Tags: paralyzed | man | walk | brain-to-computer | technology

Brain-Computer Link Allows Paralyzed Man to Walk

Brain-Computer Link Allows Paralyzed Man to Walk
(Copyright AP)

Thursday, 24 September 2015 09:29 AM


A brain-to-computer technology that can translate thoughts into leg movements has enabled a man paralyzed from the waist down by a spinal cord injury to become the first such patient to walk without the use of robotics, doctors in Southern California reported on Wednesday.

The slow, halting first steps of the 28-year-old paraplegic were documented in a preliminary study published in the British-based Journal of NeuroEngineering and Rehabilitation, along with a YouTube video.

The feat was accomplished using a system allowing the brain to bypass the injured spinal cord and instead send messages through a computer algorithm to electrodes placed around the patient's knees to trigger controlled leg muscle movements.

Researchers at the University of California, Irvine, say the outcome marks a promising but incremental achievement in the development of brain-computer interfaces that may one day help stroke and spinal injury victims regain some mobility.

Dr. An Do, a study co-author, said clinical applications were many years away. Results of the UC Irvine research still need to be replicated in other patients and greatly refined.

Nevertheless, the study proved it possible "to restore intuitive, brain-controlled walking after a complete spinal cord injury," said biomedical engineer Zoran Nenadic, who led the research.

The steps taken a year ago by the experiment's subject, former graduate student Adam Fritz, who injured his back in a motorcycle accident, appear modest as seen in the video.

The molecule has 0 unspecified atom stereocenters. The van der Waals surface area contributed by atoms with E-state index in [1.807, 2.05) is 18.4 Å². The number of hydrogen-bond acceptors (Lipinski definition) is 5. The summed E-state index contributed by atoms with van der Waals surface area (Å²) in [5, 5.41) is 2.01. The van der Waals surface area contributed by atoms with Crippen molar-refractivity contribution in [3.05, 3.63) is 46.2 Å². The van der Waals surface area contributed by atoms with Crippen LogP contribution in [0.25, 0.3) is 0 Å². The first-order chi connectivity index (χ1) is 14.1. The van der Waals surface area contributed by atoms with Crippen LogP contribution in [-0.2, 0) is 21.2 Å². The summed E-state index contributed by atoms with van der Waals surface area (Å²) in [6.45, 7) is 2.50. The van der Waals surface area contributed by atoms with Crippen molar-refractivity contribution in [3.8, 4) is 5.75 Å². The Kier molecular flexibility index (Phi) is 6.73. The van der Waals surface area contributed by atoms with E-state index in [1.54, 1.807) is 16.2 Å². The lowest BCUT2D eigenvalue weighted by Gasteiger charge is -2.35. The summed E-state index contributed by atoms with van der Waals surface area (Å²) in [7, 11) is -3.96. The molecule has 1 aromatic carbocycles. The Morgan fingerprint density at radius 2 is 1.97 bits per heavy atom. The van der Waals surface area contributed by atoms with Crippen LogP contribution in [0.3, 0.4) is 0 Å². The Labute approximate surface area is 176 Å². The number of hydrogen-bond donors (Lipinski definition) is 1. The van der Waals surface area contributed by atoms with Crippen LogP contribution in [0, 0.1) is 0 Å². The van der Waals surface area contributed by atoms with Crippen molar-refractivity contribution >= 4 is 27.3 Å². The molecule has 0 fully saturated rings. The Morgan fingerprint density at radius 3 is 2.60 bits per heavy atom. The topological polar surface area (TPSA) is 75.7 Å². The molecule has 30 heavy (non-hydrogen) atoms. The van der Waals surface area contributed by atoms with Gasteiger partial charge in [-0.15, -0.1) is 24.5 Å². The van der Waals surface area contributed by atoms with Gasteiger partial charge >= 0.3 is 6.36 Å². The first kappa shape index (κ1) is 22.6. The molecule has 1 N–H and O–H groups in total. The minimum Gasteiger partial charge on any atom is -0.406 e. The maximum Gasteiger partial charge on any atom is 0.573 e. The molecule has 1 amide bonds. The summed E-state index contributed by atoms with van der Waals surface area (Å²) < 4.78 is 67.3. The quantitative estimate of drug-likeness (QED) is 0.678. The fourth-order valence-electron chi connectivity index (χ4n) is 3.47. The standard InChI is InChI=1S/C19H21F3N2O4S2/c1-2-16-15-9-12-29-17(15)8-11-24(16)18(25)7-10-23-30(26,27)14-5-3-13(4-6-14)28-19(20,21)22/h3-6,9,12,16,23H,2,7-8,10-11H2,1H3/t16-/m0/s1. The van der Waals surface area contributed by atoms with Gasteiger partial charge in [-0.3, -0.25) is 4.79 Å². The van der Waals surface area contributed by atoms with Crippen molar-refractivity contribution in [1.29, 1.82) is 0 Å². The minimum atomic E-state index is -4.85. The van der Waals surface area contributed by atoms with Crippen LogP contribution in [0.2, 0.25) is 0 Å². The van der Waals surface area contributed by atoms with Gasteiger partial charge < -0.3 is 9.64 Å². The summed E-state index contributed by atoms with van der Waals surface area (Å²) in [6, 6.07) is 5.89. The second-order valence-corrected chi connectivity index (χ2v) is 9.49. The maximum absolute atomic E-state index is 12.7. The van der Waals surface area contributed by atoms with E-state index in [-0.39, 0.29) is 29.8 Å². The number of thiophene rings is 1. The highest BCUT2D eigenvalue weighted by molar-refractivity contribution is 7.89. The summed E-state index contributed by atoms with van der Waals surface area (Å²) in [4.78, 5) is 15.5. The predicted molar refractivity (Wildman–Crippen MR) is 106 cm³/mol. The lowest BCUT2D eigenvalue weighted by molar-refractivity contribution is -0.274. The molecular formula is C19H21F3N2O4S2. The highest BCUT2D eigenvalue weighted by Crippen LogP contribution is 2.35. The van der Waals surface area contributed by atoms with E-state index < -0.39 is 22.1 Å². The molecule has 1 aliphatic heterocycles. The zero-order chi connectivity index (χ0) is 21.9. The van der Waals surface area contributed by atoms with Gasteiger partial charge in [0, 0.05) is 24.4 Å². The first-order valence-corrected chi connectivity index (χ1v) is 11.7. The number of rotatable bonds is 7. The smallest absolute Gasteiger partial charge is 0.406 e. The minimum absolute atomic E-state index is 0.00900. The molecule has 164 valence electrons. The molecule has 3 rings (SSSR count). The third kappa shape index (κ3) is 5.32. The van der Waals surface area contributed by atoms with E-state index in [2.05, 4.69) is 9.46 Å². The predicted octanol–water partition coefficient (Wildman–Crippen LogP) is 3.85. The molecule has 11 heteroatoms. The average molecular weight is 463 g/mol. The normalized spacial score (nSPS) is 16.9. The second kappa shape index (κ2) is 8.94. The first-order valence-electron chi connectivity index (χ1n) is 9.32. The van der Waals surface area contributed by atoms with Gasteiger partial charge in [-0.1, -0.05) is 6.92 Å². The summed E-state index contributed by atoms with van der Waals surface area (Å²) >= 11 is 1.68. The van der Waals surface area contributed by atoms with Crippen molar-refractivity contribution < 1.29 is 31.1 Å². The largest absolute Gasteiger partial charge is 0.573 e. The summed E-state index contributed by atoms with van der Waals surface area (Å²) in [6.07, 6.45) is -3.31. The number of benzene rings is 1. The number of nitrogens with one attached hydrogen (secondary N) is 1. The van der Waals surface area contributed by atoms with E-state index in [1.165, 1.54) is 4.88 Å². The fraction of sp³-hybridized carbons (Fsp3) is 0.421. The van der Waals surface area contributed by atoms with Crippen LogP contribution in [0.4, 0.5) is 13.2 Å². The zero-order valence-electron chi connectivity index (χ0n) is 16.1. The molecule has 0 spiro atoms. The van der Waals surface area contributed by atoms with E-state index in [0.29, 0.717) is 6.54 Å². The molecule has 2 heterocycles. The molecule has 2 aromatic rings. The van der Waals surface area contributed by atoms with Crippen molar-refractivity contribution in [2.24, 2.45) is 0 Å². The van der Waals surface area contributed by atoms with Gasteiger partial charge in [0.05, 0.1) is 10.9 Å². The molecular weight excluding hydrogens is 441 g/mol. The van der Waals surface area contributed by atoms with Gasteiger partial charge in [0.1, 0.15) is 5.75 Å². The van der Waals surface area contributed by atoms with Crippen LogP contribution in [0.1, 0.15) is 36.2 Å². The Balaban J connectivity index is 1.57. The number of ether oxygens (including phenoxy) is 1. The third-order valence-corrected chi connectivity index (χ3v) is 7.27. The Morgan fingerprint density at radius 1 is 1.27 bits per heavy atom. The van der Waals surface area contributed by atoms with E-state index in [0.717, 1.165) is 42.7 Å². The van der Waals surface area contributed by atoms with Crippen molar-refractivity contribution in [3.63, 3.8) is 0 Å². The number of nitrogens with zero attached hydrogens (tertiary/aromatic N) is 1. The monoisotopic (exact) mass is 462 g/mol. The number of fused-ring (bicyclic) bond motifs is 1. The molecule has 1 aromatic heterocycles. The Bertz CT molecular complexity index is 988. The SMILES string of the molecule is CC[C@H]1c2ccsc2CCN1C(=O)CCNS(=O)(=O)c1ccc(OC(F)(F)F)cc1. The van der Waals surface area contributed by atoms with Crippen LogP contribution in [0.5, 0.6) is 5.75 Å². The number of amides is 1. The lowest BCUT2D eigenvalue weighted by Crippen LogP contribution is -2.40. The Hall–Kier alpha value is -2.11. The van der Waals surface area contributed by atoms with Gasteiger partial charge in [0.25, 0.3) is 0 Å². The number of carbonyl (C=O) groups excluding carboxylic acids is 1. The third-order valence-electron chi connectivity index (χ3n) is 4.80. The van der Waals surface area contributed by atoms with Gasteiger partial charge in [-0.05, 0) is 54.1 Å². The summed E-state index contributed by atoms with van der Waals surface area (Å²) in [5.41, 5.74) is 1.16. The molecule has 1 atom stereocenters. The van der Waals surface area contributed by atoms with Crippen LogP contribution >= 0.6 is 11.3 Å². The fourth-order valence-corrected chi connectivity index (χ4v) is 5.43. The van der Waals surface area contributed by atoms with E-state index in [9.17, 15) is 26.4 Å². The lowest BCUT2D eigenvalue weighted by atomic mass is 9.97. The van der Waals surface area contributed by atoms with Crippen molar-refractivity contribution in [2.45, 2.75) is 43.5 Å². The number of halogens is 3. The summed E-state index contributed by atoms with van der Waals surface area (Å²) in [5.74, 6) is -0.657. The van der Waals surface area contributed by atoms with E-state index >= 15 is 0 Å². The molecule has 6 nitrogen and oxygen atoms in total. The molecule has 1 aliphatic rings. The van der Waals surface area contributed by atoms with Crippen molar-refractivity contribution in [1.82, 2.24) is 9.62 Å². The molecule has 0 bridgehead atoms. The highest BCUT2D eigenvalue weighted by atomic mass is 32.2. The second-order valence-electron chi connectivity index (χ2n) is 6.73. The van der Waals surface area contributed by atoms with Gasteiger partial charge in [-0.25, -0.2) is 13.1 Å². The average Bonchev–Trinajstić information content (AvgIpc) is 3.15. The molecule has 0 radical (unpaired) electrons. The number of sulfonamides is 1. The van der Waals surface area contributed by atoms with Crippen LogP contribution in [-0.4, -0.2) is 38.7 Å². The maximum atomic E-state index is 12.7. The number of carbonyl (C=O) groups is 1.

Fritz propelled himself over a distance of 3.6 meters (11.8 feet) across the floor of UC Irvine's iMove Lab, though his weight was partially supported by an overhead suspension harness and a walker he grasped to keep his body upright, researchers said.

The weight support was necessary because the patient lacked any sensation in his legs or feet, Do explained.

Still, the experiment built on earlier UC Irvine studies in which brain signals were transmitted to a robotic prosthesis attached to the patient's legs to produce movement, Do said.

In previous research by other scientists, a brain-computer interface has been used to allow paralyzed patients to grasp a cup of coffee with a robotic arm and raise the beverage to their mouths.

© 2020 Thomson/Reuters. All rights reserved.


   
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A brain-to-computer technology that can translate thoughts into leg movements has enabled a man paralyzed from the waist down by a spinal cord injury to become the first such patient to walk without the use of robotics, doctors in Southern California reported on...
paralyzed, man, walk, brain-to-computer, technology
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2015-29-24
Thursday, 24 September 2015 09:29 AM
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